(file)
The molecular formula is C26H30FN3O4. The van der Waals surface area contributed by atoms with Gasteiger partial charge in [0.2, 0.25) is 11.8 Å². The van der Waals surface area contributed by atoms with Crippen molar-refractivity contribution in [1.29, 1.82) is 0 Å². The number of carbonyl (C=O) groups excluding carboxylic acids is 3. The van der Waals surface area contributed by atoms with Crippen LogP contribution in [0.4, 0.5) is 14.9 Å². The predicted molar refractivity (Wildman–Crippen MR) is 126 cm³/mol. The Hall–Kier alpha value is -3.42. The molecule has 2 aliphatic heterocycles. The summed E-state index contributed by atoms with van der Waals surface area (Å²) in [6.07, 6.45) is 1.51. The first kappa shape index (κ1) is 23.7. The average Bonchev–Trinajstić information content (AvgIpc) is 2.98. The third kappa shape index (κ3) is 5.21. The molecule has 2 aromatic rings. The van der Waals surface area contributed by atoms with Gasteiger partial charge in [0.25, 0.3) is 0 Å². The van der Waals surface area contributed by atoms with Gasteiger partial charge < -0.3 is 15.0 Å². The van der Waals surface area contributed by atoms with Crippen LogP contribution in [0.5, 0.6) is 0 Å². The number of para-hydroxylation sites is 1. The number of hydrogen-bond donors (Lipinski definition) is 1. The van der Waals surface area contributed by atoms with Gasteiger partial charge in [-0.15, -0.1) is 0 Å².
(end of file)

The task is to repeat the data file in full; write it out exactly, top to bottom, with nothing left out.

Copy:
The molecular formula is C26H30FN3O4. The van der Waals surface area contributed by atoms with Gasteiger partial charge in [0.2, 0.25) is 11.8 Å². The van der Waals surface area contributed by atoms with Crippen molar-refractivity contribution in [1.29, 1.82) is 0 Å². The number of carbonyl (C=O) groups excluding carboxylic acids is 3. The van der Waals surface area contributed by atoms with Crippen LogP contribution in [0.4, 0.5) is 14.9 Å². The predicted molar refractivity (Wildman–Crippen MR) is 126 cm³/mol. The Hall–Kier alpha value is -3.42. The molecule has 2 aliphatic heterocycles. The summed E-state index contributed by atoms with van der Waals surface area (Å²) in [6.07, 6.45) is 1.51. The first kappa shape index (κ1) is 23.7. The average Bonchev–Trinajstić information content (AvgIpc) is 2.98. The third kappa shape index (κ3) is 5.21. The molecule has 2 aromatic rings. The van der Waals surface area contributed by atoms with Gasteiger partial charge in [0.25, 0.3) is 0 Å². The van der Waals surface area contributed by atoms with Gasteiger partial charge < -0.3 is 15.0 Å². The van der Waals surface area contributed by atoms with Crippen LogP contribution in [0.5, 0.6) is 0 Å². The number of para-hydroxylation sites is 1. The number of hydrogen-bond donors (Lipinski definition) is 1. The van der Waals surface area contributed by atoms with Gasteiger partial charge in [-0.15, -0.1) is 0 Å².